There Are Brown Spots on My Leaves!

Listen below for a quick message from Tim Jergenson about what may be causing the brown spots on your tree leaves.

Music provided by: Stefan Kartenberg

Additional Resources:

  • Anthracnose Fact Sheet
  • Press Release: TREES SHOWING LEAF DISEASES THIS YEAR
    Diana Alfuth, UWEX Horticulture Educator

With the cool, wet spring we’ve had, foliar fungal diseases are having a banner year!  Expect to see lots of leaf spots, blotches, and blights on trees and shrubs.   Fortunately, leaf blotches and spots are usually only cosmetic, and they bother us much more than they bother the tree.

The most common leaf disease we’ve seen so far is anthracnose on maples, ash and oaks.  Symptoms of anthracnose vary depending on the tree species, but usually include irregular spots and dead areas of leaves that often follow the veins of the leaves.  The areas can be tan, brown, dark brown or even blackish.  Severely affected leaves often curl and may fall off, but don’t worry if you have some affected leaves on the ground—there are still plenty of leaves in the tree and the ones that drop won’t be missed.

Anthracnose is caused by several fungi that overwinter in leaf debris.  In warm, drier springs, we don’t see many symptoms on trees.  Cool, wet springs, when the tender leaves are just coming out of the buds, favor a variety of fungal leaf diseases.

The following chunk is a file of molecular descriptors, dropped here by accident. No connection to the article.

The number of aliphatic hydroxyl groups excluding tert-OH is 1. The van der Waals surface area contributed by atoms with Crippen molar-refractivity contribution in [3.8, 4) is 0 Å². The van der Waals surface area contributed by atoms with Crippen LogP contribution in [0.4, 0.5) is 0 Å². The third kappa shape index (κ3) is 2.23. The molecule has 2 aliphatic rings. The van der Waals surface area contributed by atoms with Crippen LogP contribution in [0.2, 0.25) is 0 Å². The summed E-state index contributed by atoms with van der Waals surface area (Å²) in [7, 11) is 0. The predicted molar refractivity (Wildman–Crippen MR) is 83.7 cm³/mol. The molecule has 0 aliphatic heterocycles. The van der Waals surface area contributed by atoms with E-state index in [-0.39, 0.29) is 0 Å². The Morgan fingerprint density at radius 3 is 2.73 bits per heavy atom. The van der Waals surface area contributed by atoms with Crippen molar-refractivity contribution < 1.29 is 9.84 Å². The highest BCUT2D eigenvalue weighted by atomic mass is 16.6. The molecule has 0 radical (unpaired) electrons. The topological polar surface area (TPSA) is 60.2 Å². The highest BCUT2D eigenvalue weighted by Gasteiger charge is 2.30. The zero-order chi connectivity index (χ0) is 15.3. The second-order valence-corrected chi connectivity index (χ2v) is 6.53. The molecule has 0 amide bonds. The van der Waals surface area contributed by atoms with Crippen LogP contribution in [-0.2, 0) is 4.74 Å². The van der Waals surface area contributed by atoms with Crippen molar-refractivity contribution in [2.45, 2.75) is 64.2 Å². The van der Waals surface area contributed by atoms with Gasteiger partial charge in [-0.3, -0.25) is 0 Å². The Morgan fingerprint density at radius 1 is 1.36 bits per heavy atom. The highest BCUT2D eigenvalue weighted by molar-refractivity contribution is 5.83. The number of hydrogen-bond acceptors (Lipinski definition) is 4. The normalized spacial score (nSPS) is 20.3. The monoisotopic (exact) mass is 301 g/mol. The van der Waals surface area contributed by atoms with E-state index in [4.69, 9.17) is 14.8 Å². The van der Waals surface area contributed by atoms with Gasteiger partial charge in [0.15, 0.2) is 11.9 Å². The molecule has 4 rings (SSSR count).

Treatment for leaf diseases is rarely recommended, as these diseases really don’t hurt the tree.  And, by the time you see the symptoms on your tree, it’s too late to treat anyway.  The actual infection occurred several weeks before symptoms appear.  Fungicides typically do not cure an existing disease; they have to be applied before the infection occurs as a preventative.

To prevent problems in the future, rake and remove leaves in fall.  The fungi overwinter on leaf litter and that will be the source of spores to affect next spring’s young leaves.    Those leaves should be buried, burned (where allowed), or properly composted to kill the fungal spores.

For more information about anthracnose or other tree diseases, contact Diana Alfuth, UW-Extension Horticulture Educator at 7150273-6781.